Your welcome, well my partner is from Central Europe, we live in Dublin.

She does find that in Dublin people do bump into her as they are rushing
and dont apologise for it. She does not like in shops staff constantly ask her "Are you okay" instead of saying "How may I help you".

I don't think the people in the pubs are all alcoholics , they may get a bit of dutch courage to give their personal opinions on current affairs, events, news media etc

There is more to life than visiting pubs with English football on Sky TV.

Why don't you get out hiking and travel around the country a bit.

Get into following Leinster rugby or join your local Rugby club, forget about the local pub watching English soccer on TV.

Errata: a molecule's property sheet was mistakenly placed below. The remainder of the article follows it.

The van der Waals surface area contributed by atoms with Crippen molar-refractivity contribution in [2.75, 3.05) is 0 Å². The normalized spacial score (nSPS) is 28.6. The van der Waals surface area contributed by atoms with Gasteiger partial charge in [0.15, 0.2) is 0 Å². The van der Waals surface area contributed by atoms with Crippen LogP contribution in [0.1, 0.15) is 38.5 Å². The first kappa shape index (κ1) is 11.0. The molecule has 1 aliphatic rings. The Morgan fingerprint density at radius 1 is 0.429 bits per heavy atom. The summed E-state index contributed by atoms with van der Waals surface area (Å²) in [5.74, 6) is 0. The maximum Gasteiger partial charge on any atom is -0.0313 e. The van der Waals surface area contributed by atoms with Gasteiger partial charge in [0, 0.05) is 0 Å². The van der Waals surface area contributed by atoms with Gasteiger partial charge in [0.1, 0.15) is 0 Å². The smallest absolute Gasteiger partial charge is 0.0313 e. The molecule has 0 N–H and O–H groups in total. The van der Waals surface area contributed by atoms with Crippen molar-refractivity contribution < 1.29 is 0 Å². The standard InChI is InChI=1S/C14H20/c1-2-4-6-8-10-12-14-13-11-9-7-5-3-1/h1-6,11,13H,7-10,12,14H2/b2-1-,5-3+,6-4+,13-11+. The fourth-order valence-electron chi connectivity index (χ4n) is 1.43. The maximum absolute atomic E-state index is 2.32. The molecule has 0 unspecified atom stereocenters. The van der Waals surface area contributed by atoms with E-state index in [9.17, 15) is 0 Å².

What is your nationality by the way?
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21-01-2020, 20:51   #74
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It disappoints me to hear that you have that opinion.
I don't think people here are truly that bad and I can only hope that you have just met some "bad eggs".
Yes I think some aspects of social interaction and good manners are slowly being eroded but I think that's true for all nationalities.
Me too. Maybe it's a 12-month thing and I'll adjust...
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21-01-2020, 20:52   #75
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My guess is you're in Dublin. Dublin is not Ireland, it's the exact opposite of Ireland.